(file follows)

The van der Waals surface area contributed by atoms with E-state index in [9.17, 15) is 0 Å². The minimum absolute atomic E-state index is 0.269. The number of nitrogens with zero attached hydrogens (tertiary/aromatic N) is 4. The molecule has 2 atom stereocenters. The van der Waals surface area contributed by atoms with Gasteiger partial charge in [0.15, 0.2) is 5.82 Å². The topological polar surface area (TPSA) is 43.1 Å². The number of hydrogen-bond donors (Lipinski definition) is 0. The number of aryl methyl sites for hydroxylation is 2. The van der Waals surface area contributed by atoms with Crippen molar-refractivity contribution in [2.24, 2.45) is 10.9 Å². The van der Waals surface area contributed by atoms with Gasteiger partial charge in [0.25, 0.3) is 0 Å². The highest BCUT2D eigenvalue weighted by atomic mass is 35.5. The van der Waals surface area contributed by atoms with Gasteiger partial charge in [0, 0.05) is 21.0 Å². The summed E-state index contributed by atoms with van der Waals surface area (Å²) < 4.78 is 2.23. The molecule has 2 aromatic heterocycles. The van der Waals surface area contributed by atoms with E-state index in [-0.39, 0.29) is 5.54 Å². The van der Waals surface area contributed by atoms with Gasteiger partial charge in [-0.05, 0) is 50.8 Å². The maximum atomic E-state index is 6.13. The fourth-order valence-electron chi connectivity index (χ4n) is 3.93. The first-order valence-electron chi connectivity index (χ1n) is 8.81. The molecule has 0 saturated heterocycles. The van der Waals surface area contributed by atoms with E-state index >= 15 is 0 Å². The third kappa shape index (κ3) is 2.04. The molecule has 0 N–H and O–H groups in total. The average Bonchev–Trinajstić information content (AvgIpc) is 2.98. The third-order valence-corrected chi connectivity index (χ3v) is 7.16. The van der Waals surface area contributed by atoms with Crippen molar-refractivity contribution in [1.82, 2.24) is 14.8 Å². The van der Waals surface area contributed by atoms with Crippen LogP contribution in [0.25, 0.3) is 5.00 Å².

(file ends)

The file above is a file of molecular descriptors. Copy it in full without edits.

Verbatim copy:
The van der Waals surface area contributed by atoms with E-state index in [9.17, 15) is 0 Å². The minimum absolute atomic E-state index is 0.269. The number of nitrogens with zero attached hydrogens (tertiary/aromatic N) is 4. The molecule has 2 atom stereocenters. The van der Waals surface area contributed by atoms with Gasteiger partial charge in [0.15, 0.2) is 5.82 Å². The topological polar surface area (TPSA) is 43.1 Å². The number of hydrogen-bond donors (Lipinski definition) is 0. The number of aryl methyl sites for hydroxylation is 2. The van der Waals surface area contributed by atoms with Crippen molar-refractivity contribution in [2.24, 2.45) is 10.9 Å². The van der Waals surface area contributed by atoms with Gasteiger partial charge in [0.25, 0.3) is 0 Å². The highest BCUT2D eigenvalue weighted by atomic mass is 35.5. The van der Waals surface area contributed by atoms with Gasteiger partial charge in [0, 0.05) is 21.0 Å². The summed E-state index contributed by atoms with van der Waals surface area (Å²) < 4.78 is 2.23. The molecule has 2 aromatic heterocycles. The van der Waals surface area contributed by atoms with E-state index in [-0.39, 0.29) is 5.54 Å². The van der Waals surface area contributed by atoms with Gasteiger partial charge in [-0.05, 0) is 50.8 Å². The maximum atomic E-state index is 6.13. The fourth-order valence-electron chi connectivity index (χ4n) is 3.93. The first-order valence-electron chi connectivity index (χ1n) is 8.81. The molecule has 0 saturated heterocycles. The van der Waals surface area contributed by atoms with E-state index >= 15 is 0 Å². The third kappa shape index (κ3) is 2.04. The molecule has 0 N–H and O–H groups in total. The average Bonchev–Trinajstić information content (AvgIpc) is 2.98. The third-order valence-corrected chi connectivity index (χ3v) is 7.16. The van der Waals surface area contributed by atoms with Crippen molar-refractivity contribution in [1.82, 2.24) is 14.8 Å². The van der Waals surface area contributed by atoms with Crippen LogP contribution in [0.25, 0.3) is 5.00 Å².